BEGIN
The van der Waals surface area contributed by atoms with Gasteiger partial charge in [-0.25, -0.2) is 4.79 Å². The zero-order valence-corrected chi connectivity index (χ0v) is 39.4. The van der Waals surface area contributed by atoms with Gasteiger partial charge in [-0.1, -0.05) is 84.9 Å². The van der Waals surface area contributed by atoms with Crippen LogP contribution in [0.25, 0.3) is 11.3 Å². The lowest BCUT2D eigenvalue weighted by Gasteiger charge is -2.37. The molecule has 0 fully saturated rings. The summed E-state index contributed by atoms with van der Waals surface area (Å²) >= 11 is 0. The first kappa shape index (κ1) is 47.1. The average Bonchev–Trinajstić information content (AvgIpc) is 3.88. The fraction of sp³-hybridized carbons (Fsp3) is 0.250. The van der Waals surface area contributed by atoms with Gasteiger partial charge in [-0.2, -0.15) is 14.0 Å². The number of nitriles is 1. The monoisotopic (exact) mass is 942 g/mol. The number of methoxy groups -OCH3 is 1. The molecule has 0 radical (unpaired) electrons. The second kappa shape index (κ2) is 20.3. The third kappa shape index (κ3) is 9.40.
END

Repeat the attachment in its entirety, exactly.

The van der Waals surface area contributed by atoms with Gasteiger partial charge in [-0.25, -0.2) is 4.79 Å². The zero-order valence-corrected chi connectivity index (χ0v) is 39.4. The van der Waals surface area contributed by atoms with Gasteiger partial charge in [-0.1, -0.05) is 84.9 Å². The van der Waals surface area contributed by atoms with Crippen LogP contribution in [0.25, 0.3) is 11.3 Å². The lowest BCUT2D eigenvalue weighted by Gasteiger charge is -2.37. The molecule has 0 fully saturated rings. The summed E-state index contributed by atoms with van der Waals surface area (Å²) >= 11 is 0. The first kappa shape index (κ1) is 47.1. The average Bonchev–Trinajstić information content (AvgIpc) is 3.88. The fraction of sp³-hybridized carbons (Fsp3) is 0.250. The van der Waals surface area contributed by atoms with Gasteiger partial charge in [-0.2, -0.15) is 14.0 Å². The number of nitriles is 1. The monoisotopic (exact) mass is 942 g/mol. The number of methoxy groups -OCH3 is 1. The molecule has 0 radical (unpaired) electrons. The second kappa shape index (κ2) is 20.3. The third kappa shape index (κ3) is 9.40.